ESPE Abstracts (2019) 92 LB-4

Resistance to Thyroid Hormone Alpha Associated with Early-Onset Severe NASH

Valentina Pautasso1, Clémentine Dumant-Forrest1, Anne-Marie Guerrot1, François Fraissinet1, Frédérique Savagner2, Mireille Castanet1


1CHU de Rouen, Rouen, France. 2CHU de Toulouse, Toulouse, France


Introduction: Resistance to thyroid hormone alpha (RTHα) is characterised by tissue-specific hypothyroidism associated with barely normal thyroid function tests. Clinical features include dysmorphic facies, skeletal dysplasia, growth retardation, constipation, dyspraxia and intellectual deficit. Hormonal assessment often shows decreased/low-normal free thyroxine (fT4) and increased/high-normal free triiodothyronine (fT3) concentrations, resulting in a low fT4/fT3 ratio, with a non-adapted normal thyroid stimulating hormone (TSH) level.

We describe the case of a 14-year-old THRA mutant girl who was diagnosed at birth with peripheric congenital hypothyroidism and who developed marked hypercholesterolemia and severe non-alcoholic steatohepatitis (NASH). Phenotypical presentation includes marked abdominal obesity, macrocephaly, macroglossia, short and large nose, micrognathia and low-implanted ears, associated with mild intellectual impairment.

Materials and Methods: A panel of genes involved in congenital hypothyroidism was explored by next generation sequencing (NGS) on DNA sample. Pathogenic variant was confirmed by Sanger sequencing of exon 10 of the THRA gene for the proband and her mother.

Functional analysis was performed on HepG2 cell line using plasmid transfection of wild type (WT) TRα1 and TRβ, mutated TRα1 and reporter plasmids containing thyroid hormone responsive elements coupled to the luciferase gene. Transcriptional effect has been assessed through luciferase activity.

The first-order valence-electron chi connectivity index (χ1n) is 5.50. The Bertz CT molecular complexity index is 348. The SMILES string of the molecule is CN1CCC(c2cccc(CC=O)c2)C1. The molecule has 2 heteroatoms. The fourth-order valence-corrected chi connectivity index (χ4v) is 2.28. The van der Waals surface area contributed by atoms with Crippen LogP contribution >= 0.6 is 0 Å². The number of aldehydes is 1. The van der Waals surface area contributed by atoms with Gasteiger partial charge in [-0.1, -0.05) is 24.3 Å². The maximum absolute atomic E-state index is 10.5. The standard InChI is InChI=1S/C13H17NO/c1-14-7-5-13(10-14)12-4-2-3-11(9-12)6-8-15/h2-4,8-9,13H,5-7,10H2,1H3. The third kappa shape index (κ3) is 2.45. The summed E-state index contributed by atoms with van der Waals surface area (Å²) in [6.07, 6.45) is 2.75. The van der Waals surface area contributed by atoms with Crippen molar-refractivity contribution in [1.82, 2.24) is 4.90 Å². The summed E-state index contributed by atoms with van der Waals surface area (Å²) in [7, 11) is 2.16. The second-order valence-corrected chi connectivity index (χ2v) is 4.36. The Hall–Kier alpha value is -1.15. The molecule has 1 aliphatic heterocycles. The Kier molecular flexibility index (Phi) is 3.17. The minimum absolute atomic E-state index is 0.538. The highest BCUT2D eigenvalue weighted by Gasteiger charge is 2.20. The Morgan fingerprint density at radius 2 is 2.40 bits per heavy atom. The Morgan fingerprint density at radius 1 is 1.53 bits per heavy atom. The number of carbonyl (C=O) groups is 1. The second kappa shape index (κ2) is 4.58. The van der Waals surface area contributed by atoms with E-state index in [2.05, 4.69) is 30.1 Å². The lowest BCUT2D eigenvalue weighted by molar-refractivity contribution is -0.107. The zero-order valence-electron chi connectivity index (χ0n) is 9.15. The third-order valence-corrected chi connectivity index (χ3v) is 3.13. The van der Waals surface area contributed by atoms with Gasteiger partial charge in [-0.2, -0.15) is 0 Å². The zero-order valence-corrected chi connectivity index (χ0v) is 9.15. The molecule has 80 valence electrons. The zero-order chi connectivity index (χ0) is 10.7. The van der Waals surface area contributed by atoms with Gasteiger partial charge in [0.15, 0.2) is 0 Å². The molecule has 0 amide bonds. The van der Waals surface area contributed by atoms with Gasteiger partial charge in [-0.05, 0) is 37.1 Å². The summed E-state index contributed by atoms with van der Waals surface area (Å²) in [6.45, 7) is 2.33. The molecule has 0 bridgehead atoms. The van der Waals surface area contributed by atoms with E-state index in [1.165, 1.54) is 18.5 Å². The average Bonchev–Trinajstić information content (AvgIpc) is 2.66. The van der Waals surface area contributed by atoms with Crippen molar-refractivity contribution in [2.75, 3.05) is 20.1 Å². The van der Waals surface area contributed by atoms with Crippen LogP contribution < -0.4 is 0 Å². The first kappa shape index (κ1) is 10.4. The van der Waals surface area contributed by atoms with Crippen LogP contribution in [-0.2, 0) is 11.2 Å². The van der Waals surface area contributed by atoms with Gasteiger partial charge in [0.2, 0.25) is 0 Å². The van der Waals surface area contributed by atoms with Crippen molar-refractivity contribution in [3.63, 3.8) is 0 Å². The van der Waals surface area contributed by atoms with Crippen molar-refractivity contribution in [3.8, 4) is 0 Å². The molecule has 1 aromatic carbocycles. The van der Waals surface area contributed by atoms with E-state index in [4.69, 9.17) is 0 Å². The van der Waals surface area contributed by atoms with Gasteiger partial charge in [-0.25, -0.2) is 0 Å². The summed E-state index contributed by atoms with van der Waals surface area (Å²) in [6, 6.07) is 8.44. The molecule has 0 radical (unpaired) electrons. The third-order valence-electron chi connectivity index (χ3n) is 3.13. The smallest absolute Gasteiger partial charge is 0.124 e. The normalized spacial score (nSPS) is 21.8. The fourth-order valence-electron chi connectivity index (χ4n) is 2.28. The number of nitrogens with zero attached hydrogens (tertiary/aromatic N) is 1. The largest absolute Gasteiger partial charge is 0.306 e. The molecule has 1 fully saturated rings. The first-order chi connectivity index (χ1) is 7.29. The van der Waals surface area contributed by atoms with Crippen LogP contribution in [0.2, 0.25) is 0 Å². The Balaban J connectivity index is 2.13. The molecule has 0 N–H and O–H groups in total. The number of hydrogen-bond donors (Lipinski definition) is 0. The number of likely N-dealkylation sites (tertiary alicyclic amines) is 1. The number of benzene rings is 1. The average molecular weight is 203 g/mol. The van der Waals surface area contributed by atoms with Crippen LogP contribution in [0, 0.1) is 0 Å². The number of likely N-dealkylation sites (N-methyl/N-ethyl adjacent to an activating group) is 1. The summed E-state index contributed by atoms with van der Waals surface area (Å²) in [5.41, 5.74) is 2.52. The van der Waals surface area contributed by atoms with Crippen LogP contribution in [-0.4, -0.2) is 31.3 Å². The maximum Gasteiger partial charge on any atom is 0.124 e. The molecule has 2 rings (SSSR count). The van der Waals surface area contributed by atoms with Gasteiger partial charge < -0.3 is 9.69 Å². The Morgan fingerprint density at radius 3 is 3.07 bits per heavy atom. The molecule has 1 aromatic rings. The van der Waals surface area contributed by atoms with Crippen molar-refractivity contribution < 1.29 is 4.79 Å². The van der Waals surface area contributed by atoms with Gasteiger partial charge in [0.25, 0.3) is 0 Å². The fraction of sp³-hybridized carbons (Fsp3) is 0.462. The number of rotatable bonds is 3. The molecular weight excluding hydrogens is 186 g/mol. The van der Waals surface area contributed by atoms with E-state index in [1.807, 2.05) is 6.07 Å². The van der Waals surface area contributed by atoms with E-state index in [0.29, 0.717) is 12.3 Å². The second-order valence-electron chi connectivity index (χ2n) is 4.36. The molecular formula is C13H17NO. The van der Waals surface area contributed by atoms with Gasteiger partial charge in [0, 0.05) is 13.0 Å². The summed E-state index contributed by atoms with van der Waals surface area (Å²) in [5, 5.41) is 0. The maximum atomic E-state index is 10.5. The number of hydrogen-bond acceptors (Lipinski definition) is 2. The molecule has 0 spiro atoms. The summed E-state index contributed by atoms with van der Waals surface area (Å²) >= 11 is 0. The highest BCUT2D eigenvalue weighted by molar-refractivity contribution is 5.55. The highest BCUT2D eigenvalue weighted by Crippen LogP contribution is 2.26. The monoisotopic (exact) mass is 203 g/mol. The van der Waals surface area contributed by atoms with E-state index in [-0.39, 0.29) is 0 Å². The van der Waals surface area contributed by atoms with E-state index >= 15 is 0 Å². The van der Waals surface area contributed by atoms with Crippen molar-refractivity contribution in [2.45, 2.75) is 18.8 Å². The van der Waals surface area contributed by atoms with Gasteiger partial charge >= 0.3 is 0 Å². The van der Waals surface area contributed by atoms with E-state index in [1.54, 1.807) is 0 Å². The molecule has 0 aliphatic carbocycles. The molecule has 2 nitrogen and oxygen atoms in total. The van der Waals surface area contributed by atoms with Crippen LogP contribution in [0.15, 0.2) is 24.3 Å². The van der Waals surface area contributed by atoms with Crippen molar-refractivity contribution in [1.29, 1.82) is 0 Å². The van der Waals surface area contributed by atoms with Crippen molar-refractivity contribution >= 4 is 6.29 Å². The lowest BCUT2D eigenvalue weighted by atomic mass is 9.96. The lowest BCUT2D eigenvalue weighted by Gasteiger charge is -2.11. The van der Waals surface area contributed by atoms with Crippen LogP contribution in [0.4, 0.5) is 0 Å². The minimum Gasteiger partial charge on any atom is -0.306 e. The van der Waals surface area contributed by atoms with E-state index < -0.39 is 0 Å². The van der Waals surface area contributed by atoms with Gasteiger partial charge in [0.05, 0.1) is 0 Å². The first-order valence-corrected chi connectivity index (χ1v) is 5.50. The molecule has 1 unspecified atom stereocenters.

Results: Next generation sequencing identified a heterozygous single nucleotide c.1207G>A (p.E403K) THRA mutation on exon 10 resulting in impaired function of α1 receptor isoform. The patient's mother carried the same THRA mutation.

Transfection studies on HepG2 cells showed a significant lower transactivation effect of the mutant TRα1 compared to WT TRα and a dominant negative transcriptional effect of mutated TRα1 on both WT TRβ and TR α.

Discussion: This peculiar case associates classical clinical and biological features of RTHa with a previously unreported first-plan metabolic profile: obesity, hyperlipidaemia and severe NASH. Functional in vitro studies suggest a dominant negative effect of mutated TRα1 receptor on wild type TRβ, which is the main isoform expressed in the liver, as well as on wild type TRa, which is mainly represented in adipose tissue. Taken together, these data suggest a pathogenic role of TRα1E403K in the development of this unique hepato-metabolic profile.

This case further strengthens the wide phenotypical variability of RTHα presentation and the pleiotropic effect of TRs.

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